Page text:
US insurer MetLife is set to follow American rival Hart-ford Life into the UK market with onshore and offshore investment bonds and a Sipp product.MetLife is preparing a move into the UK by the second quarter. The firm is lining up a series of external fund links for its bond offerings and is in discussions with a number of major UK fund managers. Schroders and Jupiter confirm that they are in talks with MetLife, which has also app-roached a number of boutique fund managers, including Liontrust. MetLife has hired former AIG head of distribution Mike Phillips to build a UK sales team and is expected to run the products from an admin base in Dublin. Its last foray into the UK market was cut short in the late 1990s when the firm sold its onshore and offshore businesses to Canada Life. Liontrust marketing director Jonathan Harbottle says: “We are about to discuss poss- ibilities with them and we shall see what happens but it is too early to say whether the conversations will turn into real business or not.” Dennehy Weller managing director Brian Dennehy says: “I am not sure what the marketplace is like for companies such as MetLife. Why would advisers choose a name with no UK resonance and one that has already withdrawn once from the UK market when they can choose a household name for invest- ment bonds such as Scottish Widows?”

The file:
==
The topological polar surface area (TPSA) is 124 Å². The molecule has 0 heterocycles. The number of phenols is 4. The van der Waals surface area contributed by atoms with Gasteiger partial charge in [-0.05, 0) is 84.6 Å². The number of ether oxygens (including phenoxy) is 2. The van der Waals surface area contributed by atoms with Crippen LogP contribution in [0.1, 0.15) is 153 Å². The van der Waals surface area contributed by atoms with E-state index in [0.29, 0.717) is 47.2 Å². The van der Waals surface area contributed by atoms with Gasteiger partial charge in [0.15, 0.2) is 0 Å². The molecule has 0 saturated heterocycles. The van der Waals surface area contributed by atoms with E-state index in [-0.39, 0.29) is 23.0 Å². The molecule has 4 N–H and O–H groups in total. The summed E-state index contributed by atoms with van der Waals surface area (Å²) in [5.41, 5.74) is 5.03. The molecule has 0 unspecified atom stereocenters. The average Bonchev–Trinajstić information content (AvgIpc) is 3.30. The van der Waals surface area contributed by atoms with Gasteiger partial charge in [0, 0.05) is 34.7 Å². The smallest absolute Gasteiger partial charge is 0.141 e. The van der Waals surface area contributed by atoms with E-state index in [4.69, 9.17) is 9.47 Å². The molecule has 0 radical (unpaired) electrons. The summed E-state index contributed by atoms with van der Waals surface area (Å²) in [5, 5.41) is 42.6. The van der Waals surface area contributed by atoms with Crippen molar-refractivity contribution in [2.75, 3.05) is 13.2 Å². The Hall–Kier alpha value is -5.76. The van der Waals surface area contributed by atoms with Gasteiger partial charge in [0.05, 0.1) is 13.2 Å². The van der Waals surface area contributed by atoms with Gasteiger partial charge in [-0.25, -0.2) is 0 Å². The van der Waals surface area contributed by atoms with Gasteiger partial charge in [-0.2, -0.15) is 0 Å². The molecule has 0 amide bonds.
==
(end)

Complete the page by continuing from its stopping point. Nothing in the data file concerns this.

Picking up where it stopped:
IFA firm Prescient Financial Intelligence has gained its 1,000th client 16 months after its launch in August 2004. The firm has offices in Exeter, Glasgow, London and York specialises in Sipp and IHT solutions for small asset managers and discretionary fund managers.
Personal Finance Society chairman Bob Bullivant will facilitate and chair the Income Protection Task Force, jointly set up by Le Beau Visage and CWC Research. Chief executives Peter Le Beau and Clive Waller are launching the party, which will consist of representatives from Legal & General, Bupa, Zurich, Pioneer, Munich Re and Swiss Re.Waller says: […]
Scottish Widows Investment Partnership has parted company with its head of inter- national equities, Tim Scholefield, who oversaw funds worth 6.8bn. The firm is understood to be disappointed with the performance of its international equities team, particularly across its global equities funds. Swip has lagged behind the global growth sector, with its 32m global fund […]
Industry opposition is mounting to Adair Turner’s ‘Stalinist’ scheme
By Ali Unwin, head of technology sector research
Apple recently announced the highest-ever recorded quarterly net profit ($18bn), with the sale of 74.4 million iPhones helping the company deliver $74.6bn of revenue for the quarter ending December 2014. These sales were largely driven by strong demand for the new iPhone 6 and iPhone 6 Plus. Highlights included Chinese iPhone sales doubling year-on-year and unit growth of 44% in the US — supposedly a well-penetrated market. Apple ended the quarter with $178bn in cash on its balance sheet, having generated a staggering $30bn in free cash flow during the quarter.
At Neptune, we have been long-term believers in the Apple story, and continue to hold the stock in a number of our portfolios based on the company’s long-term growth prospects. This is predicated on our belief that Apple has proved thus far that it can — unusually for a consumer electronics company — maintain high margins for a sustained period of time, even as adoption of new technology slows down and competitors produce similar-specification products.
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